180 ml of room temperature water
100 g Buckwheat Flour / true coeliacs must use gluten free version
1 pinch Salt
1 tablespoon Olive Oil Oil (for frying)
These lovely flatbreads or wraps can be used to replace breads. Fill and roll with your favourite fillings. Great for lunch boxes, BBQs, snacks, even breakfast.
- Measure the water into a jug.
- Put the flour and salt into a bowl and stir to combine.
- Add the water to the flour, a little at a time, stirring to make a smooth paste.
- Stir in the oil.
- Leave the mixture to stand for 15-20 minutes or up to 12 hours.
- Lightly oil a frying pan so that the oil just covers the surface and get the pan nice and hot.
- Stir the batter and pour half into a frying pan smoothing it out to the edge to make a large wrap.
- OR for smaller wraps, pour a quarter of the batter into the pan smoothing it into a circle 15cm/6” in diameter.
- Cook over a medium heat for 2–3 minutes as the surface starts to change colour and the edges start to lift.
- Turn the tortilla wrap over and cook the other side for 1-2 minutes.
- Transfer the tortilla wrap to a plate and cover with foil to stop it drying out.
- Repeat with the remaining batter.
- Best eaten on the day of making.
Frying pan, jug and mixing bowl
3-5 minutes each
Free From Corn Bread
375g/13oz Gluten Free Plain Flour
225g/8oz Gluten Free Cornmeal
1 tsp Salt
4 tsp Baking Powder
480ml/17fl oz Milk
2 free-range eggs
110g/4oz Butter, melted, plus extra for greasing
Small tin sweetcorn kernels, drained (or use fresh sweetcorn)
- Preheat the oven to 200C/400F/Gas 6. Grease 23cm/9in square baking pan with melted butter.
- In a large bowl, combine all the ingredients together except for the sweetcorn kernels. Mix until you have the consistency of a sponge cake batter, then add the sweetcorn.
- Stir to combine thoroughly, then pour into the prepared baking pan. Bake for about 20 minutes in the top of the oven. (Alternatively, you can bake these in a muffin tray lined with paper cases.)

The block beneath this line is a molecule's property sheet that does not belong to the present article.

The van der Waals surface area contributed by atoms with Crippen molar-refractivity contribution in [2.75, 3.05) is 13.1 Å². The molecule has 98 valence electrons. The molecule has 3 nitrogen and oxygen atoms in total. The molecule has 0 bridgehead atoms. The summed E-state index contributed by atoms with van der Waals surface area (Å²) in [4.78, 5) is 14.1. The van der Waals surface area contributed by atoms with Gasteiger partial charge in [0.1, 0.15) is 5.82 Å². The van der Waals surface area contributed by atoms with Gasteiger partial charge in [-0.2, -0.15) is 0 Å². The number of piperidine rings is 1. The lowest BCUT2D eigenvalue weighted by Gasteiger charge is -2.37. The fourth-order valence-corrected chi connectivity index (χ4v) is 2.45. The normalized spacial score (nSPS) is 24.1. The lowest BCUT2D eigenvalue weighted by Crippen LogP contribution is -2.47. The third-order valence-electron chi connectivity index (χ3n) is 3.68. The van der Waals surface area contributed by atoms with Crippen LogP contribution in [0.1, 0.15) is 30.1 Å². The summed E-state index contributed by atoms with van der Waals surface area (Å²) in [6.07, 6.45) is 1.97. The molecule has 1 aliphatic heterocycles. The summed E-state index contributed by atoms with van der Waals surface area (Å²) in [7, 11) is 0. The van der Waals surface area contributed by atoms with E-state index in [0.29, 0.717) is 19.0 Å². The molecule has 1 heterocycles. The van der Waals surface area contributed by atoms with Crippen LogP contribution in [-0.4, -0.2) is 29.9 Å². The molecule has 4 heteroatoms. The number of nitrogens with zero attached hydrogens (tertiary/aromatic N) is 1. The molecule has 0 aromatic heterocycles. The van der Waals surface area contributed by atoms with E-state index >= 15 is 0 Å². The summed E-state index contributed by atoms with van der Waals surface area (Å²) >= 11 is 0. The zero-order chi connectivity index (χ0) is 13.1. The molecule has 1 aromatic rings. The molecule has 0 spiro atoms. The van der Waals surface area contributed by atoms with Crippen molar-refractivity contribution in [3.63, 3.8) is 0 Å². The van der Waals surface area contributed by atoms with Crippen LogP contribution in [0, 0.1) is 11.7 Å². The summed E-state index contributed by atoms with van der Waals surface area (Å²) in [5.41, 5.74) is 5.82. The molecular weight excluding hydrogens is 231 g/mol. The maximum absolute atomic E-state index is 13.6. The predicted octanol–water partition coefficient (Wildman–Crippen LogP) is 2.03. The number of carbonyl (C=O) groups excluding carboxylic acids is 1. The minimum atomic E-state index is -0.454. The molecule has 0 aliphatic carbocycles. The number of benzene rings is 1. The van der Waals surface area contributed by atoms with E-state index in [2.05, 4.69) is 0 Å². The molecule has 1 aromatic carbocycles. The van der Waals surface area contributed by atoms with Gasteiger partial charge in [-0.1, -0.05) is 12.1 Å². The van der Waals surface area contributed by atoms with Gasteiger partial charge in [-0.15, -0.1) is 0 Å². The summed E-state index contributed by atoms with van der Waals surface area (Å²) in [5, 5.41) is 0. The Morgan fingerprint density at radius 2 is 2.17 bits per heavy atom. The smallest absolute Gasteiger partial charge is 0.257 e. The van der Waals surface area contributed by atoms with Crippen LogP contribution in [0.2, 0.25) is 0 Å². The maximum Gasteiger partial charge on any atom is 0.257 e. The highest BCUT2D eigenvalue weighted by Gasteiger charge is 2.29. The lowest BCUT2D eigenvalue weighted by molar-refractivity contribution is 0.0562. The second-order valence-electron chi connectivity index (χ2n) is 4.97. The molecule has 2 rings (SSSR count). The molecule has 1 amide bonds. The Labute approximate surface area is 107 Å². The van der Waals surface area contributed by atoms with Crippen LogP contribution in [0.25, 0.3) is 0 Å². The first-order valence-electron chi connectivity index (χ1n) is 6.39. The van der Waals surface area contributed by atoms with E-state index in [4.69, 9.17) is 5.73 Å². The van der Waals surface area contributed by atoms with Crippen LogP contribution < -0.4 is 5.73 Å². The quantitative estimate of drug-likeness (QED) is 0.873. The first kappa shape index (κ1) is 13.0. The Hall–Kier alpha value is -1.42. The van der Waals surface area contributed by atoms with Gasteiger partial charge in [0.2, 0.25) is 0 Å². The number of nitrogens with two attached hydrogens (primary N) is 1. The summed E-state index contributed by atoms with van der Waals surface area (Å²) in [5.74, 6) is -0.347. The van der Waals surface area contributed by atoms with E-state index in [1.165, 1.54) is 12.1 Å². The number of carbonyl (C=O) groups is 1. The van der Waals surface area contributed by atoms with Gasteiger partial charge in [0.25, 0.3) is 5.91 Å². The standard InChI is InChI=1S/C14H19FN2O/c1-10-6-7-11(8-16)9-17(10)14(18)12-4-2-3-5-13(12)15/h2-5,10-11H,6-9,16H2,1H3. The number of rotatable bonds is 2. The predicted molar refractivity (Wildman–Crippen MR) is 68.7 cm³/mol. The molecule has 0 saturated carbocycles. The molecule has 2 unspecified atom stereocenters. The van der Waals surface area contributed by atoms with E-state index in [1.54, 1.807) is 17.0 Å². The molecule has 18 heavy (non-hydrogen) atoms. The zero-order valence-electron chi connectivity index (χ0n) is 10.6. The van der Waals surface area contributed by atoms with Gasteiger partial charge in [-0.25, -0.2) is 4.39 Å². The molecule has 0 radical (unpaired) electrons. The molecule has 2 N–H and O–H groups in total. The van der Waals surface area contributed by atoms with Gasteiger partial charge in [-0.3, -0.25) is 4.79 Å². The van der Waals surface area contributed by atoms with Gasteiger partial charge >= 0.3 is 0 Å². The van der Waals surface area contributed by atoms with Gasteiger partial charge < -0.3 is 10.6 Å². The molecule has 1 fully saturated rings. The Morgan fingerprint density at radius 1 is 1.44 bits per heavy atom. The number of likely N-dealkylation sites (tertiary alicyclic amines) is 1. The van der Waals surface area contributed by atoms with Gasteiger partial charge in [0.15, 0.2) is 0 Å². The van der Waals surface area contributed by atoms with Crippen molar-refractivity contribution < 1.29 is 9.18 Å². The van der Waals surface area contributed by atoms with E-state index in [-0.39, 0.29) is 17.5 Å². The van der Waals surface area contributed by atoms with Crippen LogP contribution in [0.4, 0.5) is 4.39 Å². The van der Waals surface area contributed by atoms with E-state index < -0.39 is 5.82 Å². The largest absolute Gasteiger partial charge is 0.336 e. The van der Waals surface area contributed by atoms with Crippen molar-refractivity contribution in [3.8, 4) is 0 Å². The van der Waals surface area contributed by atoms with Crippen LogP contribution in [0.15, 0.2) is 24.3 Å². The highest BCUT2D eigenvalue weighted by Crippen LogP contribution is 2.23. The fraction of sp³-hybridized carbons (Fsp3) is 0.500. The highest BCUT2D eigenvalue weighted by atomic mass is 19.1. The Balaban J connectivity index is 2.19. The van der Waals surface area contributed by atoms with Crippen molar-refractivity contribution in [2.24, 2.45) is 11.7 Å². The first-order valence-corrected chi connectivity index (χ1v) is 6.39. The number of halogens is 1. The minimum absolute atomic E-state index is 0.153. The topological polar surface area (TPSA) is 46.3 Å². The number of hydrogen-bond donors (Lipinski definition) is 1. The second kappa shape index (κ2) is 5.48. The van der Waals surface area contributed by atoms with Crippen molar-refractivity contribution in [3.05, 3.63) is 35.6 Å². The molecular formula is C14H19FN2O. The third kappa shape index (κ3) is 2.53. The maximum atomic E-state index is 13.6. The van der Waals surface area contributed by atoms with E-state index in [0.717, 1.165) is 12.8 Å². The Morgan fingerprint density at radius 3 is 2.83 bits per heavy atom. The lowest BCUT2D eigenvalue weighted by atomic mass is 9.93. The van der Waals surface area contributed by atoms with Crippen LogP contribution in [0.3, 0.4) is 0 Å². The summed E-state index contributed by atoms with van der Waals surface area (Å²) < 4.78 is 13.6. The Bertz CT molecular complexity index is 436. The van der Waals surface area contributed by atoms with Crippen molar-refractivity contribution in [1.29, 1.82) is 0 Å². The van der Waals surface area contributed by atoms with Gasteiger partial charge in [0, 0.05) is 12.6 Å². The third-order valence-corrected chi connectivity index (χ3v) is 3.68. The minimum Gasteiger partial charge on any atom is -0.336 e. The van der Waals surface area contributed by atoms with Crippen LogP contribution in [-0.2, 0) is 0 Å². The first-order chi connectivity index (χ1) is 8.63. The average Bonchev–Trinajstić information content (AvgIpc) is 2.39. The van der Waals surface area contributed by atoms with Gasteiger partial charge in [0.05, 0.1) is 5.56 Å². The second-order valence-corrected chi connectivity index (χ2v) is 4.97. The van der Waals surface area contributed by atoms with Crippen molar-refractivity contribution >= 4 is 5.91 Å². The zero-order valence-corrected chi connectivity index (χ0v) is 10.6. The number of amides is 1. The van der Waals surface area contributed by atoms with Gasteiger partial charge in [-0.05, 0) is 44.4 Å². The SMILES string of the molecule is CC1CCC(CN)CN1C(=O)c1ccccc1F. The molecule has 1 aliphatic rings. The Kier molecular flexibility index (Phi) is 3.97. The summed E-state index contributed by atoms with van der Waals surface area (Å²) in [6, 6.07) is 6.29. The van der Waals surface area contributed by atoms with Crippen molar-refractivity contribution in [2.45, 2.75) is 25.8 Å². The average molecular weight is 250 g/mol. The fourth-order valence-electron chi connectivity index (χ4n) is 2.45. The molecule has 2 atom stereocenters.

- The cornbread is ready when it has a golden colour and is springy to the touch. Allow to cool slightly before cutting.
Traditional Chapiti Method - Can be Free From Too
- 3 cups flour (wholemeal or white or a mixture of both. I prefer wholemeal)
- 1 teaspoon sea salt
- 200 milliliters water (250ml if you are using wholemeal flour)
- 1 tablespoon olive oil
- Put the flour and salt in a large mixing bowl and mix well
- Slowly add the water and mix
- Knead the mixture to form a dough
- Pour the olive oil on top and leave to rest for at least 30 minutes
- Meanwhile sprinkle some extra flour on to a plate and start heating a large frying pan on a high heat
- Once the dough is ready divide it in to 6 portions and then follow these instructions for each dough ball:
- Take one portion, scooping up a little of the olive oil as you do, then roll it in to a ball between your palms
- Holding the small ball of dough in the palm of one hand use your other hand to pinch the sides of the ball and fold them in to the centre, moving steadily round until you’ve completed a full circle
- Put the dough ball on to the floured plate and press down with your palm so that some of the flour sticks to the dough. Turn over and repeat
- Put the dough ball on to a large board and roll it out until it forms a circle that is approximately 18cm in diameter and 3mm thick
- Then you’re supposed to toss the chapati from one palm to the other so that it stretches out a little. I found this quite tricky so cheated by stretching it out manually with my hands!
- To put the chapati in the pan place it on one palm and then flip your hand over so that the chapati falls flat in to the pan
- When bubbles start to form (after approx. 20 seconds) turn it over. Press it down with a spatula so that it cooks evenly. Repeat a couple of times (for max 1 minute) so that you’re sure it’s cooked thoroughly but not too much otherwise it will become too hard. Each side should be lightly charred so that there are a few brown spots visible.
- Stack the cooked chapati on a plate covered with a tea towel so that they keep warm. They’re best eaten immediately. If they get cold they will become tough and chewy.
- If you’re making the chapati in advance you can freeze them before cooking by placing them in a stack separated by pieces of greaseproof paper. When you come to cook them from frozen they will need a few more minutes than usual.